β-cell failure as a complication of diabetes

  • K. J. Chang-Chen
  • R. Mullur
  • E. Bernal-MizrachiEmail author


Type 2 diabetes mellitus is a complex disease characterized by β-cell failure in the setting of insulin resistance. In early stages of the disease, pancreatic β-cells adapt to insulin resistance by increasing mass and function. As nutrient excess persists, hyperglycemia and elevated free fatty acids negatively impact β-cell function. This happens by numerous mechanisms, including the generation of reactive oxygen species, alterations in metabolic pathways, increases in intracellular calcium and the activation of endoplasmic reticulum stress. These processes adversely affect β-cells by impairing insulin secretion, decreasing insulin gene expression and ultimately causing apoptosis. In this review, we will first discuss the regulation of β-cell mass during normal conditions. Then, we will discuss the mechanisms of β-cell failure, including glucotoxicity, lipotoxicity and endoplasmic reticulum stress. Further research into mechanisms will reveal the key modulators of β-cell failure and thus identify possible novel therapeutic targets. Type 2 diabetes mellitus is a multifactorial disease that has greatly risen in prevalence in part due to the obesity and inactivity that characterize the modern Western lifestyle. Pancreatic β-cells possess the potential to greatly expand their function and mass in both physiologic and pathologic states of nutrient excess and increased insulin demand. β-cell response to nutrient excess occurs by several mechanisms, including hypertrophy and proliferation of existing β-cells, increased insulin production and secretion, and formation of new β-cells from progenitor cells [1, 2]. Failure of pancreatic β-cells to adequately expand in settings of increased insulin demand results in hyperglycemia and diabetes. In this review, we will first discuss the factors involved in β-cell growth and then discuss the mechanisms by which β-cell expansion fails and leads to β-cell failure and diabetes (Fig. 1).
Fig. 1

The mechanisms by which -cell failure and apoptosis occur are complex, not completely unraveled and involve the interplay of numerous factors and conditions. These factors are summarized in this figure. Glucotoxicity and lipotoxicity lead to the production of ROS, which activate JNK. JNK activity leads to a decrease in IRS signaling and may directly be involved in decreased Pdx-1 activity by translocation from the nucleus to the cytoplasm [183]. In addition, glucose and FA have both been found to induce ER stress. Chronic glucose elevation inhibits FA oxidation and favors the generation of ceramide and lipid partitioning, which ultimately results in β-cell dysfunction and apoptosis. AMPK activation promotes fatty acid oxidation by phosphorylation and inhibition of acetyl-CoA carboxylase or via down regulation of the transcription factor sterol-regulatory-element-binding-protein-1c (SREBP1c) and subsequent decreases in acetyl-CoA carboxylase. Glucose and FA also activate the UPR response and induce ER stress. The ER stress response and its effectors are activated in response to misfolded proteins in order to protect β-cells from apoptosis; however, activation of these processes under conditions of long-term elevation of FFA and glucose can lead to β-cell dysfunction and ultimately apoptosis. Activation of ER stress leads to inhibition of insulin mRNA and protein expression and may also be pro-apoptotic. The mechanisms for induction of apoptosis by ER stress are not completely known, but induction of CHOP is an important component. In addition, induction of ATF3 and SREBP can downregulate IRS signaling by repressing IRS2 transcription. One interesting finding is that inhibition of IRS signaling seems to be a common pathway induced by the majority of the mechanisms described for β-cell failure. An additional event is the increase in mTOR signaling by nutrient excess (glucose). This results in negative feedback inhibition on IRS1 and possibly IRS2 by activation of S6K signaling. The decrease in IRS signaling induces GSK3β and Foxo1 function. Activation of these molecules ultimately reduces Pdx1 levels and increases the levels of the cell cycle inhibitor p27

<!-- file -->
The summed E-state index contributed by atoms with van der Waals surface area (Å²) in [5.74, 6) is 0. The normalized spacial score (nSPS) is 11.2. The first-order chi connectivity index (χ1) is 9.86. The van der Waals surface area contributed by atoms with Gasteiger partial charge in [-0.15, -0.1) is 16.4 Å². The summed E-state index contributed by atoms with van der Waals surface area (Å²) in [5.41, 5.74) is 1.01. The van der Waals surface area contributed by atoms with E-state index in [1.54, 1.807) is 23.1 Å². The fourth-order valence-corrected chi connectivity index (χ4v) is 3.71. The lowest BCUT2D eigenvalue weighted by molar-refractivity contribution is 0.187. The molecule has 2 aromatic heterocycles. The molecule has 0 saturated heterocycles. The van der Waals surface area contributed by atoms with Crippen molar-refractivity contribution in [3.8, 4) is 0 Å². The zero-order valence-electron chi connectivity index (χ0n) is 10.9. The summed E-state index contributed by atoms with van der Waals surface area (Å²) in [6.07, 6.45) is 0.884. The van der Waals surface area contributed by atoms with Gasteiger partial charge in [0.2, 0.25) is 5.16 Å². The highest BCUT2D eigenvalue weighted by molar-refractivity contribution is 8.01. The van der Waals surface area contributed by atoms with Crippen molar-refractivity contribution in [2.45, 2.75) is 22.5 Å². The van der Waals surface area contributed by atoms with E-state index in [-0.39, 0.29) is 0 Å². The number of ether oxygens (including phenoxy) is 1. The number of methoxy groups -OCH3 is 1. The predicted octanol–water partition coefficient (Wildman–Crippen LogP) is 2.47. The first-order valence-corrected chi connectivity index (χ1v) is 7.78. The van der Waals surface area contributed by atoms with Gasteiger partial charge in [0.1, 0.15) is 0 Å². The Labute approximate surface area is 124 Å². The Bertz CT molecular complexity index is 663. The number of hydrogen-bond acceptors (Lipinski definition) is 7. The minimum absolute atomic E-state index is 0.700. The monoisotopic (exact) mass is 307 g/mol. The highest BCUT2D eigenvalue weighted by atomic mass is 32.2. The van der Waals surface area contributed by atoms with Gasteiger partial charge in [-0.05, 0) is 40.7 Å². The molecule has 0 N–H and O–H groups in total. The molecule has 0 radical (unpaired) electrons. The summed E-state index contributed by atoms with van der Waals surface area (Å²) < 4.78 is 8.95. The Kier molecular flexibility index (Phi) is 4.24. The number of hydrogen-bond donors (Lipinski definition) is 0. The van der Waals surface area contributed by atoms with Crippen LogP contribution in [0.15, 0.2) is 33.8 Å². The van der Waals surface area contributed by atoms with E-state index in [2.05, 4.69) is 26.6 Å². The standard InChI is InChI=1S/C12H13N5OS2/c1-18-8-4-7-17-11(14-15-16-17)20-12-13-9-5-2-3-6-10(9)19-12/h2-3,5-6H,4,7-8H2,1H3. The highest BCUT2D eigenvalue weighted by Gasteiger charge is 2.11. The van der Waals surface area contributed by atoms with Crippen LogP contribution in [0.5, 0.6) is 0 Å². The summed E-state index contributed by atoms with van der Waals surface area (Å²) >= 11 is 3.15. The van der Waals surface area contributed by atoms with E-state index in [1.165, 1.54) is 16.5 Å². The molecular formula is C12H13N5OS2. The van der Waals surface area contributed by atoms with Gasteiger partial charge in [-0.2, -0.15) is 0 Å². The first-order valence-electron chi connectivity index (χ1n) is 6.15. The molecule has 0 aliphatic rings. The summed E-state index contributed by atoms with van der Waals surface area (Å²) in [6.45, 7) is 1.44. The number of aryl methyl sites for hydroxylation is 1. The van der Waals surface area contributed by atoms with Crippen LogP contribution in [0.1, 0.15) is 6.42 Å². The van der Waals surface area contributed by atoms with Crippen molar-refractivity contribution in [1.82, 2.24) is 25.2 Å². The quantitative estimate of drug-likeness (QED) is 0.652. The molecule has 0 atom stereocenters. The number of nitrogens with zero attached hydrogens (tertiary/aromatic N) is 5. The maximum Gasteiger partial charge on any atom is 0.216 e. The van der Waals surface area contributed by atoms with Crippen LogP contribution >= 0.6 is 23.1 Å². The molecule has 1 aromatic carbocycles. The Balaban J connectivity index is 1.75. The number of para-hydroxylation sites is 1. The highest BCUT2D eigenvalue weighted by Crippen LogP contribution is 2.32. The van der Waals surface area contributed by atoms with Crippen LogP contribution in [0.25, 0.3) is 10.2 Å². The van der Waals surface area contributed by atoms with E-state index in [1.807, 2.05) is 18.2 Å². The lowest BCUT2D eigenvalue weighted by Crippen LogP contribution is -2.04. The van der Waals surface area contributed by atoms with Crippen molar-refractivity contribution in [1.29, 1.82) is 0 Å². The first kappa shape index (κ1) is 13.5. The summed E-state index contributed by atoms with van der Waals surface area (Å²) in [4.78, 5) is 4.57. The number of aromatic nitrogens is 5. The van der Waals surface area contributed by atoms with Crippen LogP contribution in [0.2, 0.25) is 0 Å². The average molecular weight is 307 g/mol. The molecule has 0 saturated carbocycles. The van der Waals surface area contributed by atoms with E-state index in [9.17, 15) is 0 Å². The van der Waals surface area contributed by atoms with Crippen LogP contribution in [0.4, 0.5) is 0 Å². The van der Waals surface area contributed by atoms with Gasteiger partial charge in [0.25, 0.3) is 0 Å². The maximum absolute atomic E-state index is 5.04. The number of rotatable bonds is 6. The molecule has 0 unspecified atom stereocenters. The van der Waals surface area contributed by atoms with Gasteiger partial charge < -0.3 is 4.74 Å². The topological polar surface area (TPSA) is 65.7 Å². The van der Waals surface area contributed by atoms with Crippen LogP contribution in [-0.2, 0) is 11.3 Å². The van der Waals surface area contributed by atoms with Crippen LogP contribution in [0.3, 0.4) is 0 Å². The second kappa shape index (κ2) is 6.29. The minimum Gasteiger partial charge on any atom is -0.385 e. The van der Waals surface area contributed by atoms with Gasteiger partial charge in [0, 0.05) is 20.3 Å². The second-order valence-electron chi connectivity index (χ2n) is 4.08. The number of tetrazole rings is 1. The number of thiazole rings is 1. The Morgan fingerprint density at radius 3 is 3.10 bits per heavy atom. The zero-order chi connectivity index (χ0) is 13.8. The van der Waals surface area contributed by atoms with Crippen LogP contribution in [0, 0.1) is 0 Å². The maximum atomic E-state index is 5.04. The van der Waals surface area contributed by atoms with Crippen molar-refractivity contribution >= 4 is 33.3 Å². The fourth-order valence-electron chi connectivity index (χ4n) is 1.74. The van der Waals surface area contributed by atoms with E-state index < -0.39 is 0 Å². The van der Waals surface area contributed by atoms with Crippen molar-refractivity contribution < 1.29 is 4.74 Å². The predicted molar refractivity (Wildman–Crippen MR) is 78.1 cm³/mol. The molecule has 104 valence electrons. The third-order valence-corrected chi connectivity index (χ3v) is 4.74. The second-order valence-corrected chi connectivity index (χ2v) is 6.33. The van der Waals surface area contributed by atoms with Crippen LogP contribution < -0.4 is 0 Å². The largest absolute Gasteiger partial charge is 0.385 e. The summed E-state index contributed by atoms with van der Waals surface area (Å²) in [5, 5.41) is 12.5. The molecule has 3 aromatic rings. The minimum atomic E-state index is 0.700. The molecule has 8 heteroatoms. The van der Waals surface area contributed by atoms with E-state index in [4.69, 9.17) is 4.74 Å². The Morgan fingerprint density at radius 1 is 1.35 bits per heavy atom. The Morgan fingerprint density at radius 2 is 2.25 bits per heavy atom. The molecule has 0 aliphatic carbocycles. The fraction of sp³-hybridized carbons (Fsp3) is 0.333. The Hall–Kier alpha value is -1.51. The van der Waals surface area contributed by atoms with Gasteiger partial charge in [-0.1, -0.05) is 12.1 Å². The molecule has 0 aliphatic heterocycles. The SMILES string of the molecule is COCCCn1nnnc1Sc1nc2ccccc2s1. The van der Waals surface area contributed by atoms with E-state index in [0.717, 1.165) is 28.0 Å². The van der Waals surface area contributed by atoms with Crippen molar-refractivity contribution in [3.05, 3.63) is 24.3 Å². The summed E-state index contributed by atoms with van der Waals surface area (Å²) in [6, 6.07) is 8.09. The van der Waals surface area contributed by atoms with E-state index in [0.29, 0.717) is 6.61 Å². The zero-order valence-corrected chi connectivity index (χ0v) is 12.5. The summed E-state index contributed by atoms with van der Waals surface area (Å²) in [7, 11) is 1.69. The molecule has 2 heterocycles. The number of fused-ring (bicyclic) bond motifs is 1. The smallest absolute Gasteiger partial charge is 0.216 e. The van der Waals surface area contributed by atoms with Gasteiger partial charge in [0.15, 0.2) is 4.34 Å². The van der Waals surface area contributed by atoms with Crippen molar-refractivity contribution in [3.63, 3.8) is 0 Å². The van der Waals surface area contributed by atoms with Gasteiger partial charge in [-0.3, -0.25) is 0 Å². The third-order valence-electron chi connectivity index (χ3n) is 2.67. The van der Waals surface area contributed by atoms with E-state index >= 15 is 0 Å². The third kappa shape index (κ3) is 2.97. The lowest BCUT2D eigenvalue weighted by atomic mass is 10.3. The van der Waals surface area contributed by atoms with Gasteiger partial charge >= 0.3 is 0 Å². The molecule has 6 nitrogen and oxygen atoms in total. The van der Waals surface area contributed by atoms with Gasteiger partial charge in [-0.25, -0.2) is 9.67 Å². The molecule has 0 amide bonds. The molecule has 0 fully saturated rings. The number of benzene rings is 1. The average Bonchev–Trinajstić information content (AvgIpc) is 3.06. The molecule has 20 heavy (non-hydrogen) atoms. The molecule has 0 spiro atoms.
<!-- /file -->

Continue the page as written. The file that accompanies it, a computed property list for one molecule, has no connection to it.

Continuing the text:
β-cell failure Lipotoxicity Glucotoxicity Glucolipotoxicity Diabetes 


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Copyright information

© Springer Science+Business Media, LLC 2008

Authors and Affiliations

  • K. J. Chang-Chen
    • 1
  • R. Mullur
    • 2
  • E. Bernal-Mizrachi
    • 3
    Email author
  1. 1.Division of Endocrinology, Metabolism and Lipid ResearchWashington University School of MedicineSt. LouisUSA
  2. 2.Division of Medical Education, Department of Internal MedicineWashington University School of MedicineSt. LouisUSA
  3. 3.Washington University School of MedicineSt. LouisUSA

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